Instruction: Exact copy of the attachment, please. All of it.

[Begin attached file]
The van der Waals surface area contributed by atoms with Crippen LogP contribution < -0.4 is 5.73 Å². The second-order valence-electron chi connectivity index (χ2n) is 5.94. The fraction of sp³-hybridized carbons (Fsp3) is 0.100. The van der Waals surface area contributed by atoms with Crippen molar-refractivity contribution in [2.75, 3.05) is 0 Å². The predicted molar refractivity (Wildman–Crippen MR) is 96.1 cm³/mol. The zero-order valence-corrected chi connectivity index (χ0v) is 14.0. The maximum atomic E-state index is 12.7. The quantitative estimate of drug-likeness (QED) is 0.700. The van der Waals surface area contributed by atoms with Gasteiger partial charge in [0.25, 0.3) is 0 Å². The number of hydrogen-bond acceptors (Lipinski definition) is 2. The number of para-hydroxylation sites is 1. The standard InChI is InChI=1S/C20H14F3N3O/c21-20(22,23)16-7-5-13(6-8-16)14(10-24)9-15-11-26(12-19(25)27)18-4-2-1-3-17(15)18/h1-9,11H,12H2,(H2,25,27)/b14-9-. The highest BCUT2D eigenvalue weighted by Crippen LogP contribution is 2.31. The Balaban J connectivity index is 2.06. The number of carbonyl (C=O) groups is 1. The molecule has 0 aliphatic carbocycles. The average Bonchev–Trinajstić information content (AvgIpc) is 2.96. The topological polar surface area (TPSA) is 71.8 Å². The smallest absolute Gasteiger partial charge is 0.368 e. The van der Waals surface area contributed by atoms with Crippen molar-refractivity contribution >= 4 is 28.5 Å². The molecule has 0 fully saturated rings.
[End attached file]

The van der Waals surface area contributed by atoms with Crippen LogP contribution < -0.4 is 5.73 Å². The second-order valence-electron chi connectivity index (χ2n) is 5.94. The fraction of sp³-hybridized carbons (Fsp3) is 0.100. The van der Waals surface area contributed by atoms with Crippen molar-refractivity contribution in [2.75, 3.05) is 0 Å². The predicted molar refractivity (Wildman–Crippen MR) is 96.1 cm³/mol. The zero-order valence-corrected chi connectivity index (χ0v) is 14.0. The maximum atomic E-state index is 12.7. The quantitative estimate of drug-likeness (QED) is 0.700. The van der Waals surface area contributed by atoms with Gasteiger partial charge in [0.25, 0.3) is 0 Å². The number of hydrogen-bond acceptors (Lipinski definition) is 2. The number of para-hydroxylation sites is 1. The standard InChI is InChI=1S/C20H14F3N3O/c21-20(22,23)16-7-5-13(6-8-16)14(10-24)9-15-11-26(12-19(25)27)18-4-2-1-3-17(15)18/h1-9,11H,12H2,(H2,25,27)/b14-9-. The highest BCUT2D eigenvalue weighted by Crippen LogP contribution is 2.31. The Balaban J connectivity index is 2.06. The number of carbonyl (C=O) groups is 1. The molecule has 0 aliphatic carbocycles. The average Bonchev–Trinajstić information content (AvgIpc) is 2.96. The topological polar surface area (TPSA) is 71.8 Å². The smallest absolute Gasteiger partial charge is 0.368 e. The van der Waals surface area contributed by atoms with Crippen molar-refractivity contribution >= 4 is 28.5 Å². The molecule has 0 fully saturated rings.